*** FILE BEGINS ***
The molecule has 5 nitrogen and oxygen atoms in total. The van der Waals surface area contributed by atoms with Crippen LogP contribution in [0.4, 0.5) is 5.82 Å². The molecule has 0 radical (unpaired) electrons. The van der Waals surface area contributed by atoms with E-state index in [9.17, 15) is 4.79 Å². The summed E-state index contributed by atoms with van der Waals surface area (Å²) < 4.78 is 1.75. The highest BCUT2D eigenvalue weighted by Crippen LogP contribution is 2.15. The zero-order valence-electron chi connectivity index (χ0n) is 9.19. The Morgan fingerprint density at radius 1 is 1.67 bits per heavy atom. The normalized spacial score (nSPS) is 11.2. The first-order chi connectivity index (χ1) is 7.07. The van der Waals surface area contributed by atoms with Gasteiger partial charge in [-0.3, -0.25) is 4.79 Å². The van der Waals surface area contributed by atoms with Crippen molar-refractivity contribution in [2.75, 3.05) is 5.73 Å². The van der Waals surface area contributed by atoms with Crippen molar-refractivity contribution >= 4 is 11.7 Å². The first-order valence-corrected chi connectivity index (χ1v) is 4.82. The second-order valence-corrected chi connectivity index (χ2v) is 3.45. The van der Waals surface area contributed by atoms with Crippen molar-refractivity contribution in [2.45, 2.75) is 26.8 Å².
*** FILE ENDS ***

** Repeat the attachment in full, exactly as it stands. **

The molecule has 5 nitrogen and oxygen atoms in total. The van der Waals surface area contributed by atoms with Crippen LogP contribution in [0.4, 0.5) is 5.82 Å². The molecule has 0 radical (unpaired) electrons. The van der Waals surface area contributed by atoms with E-state index in [9.17, 15) is 4.79 Å². The summed E-state index contributed by atoms with van der Waals surface area (Å²) < 4.78 is 1.75. The highest BCUT2D eigenvalue weighted by Crippen LogP contribution is 2.15. The zero-order valence-electron chi connectivity index (χ0n) is 9.19. The Morgan fingerprint density at radius 1 is 1.67 bits per heavy atom. The normalized spacial score (nSPS) is 11.2. The first-order chi connectivity index (χ1) is 7.07. The van der Waals surface area contributed by atoms with Gasteiger partial charge in [-0.3, -0.25) is 4.79 Å². The van der Waals surface area contributed by atoms with Crippen molar-refractivity contribution in [2.75, 3.05) is 5.73 Å². The van der Waals surface area contributed by atoms with Crippen molar-refractivity contribution >= 4 is 11.7 Å². The first-order valence-corrected chi connectivity index (χ1v) is 4.82. The second-order valence-corrected chi connectivity index (χ2v) is 3.45. The van der Waals surface area contributed by atoms with Crippen molar-refractivity contribution in [2.45, 2.75) is 26.8 Å².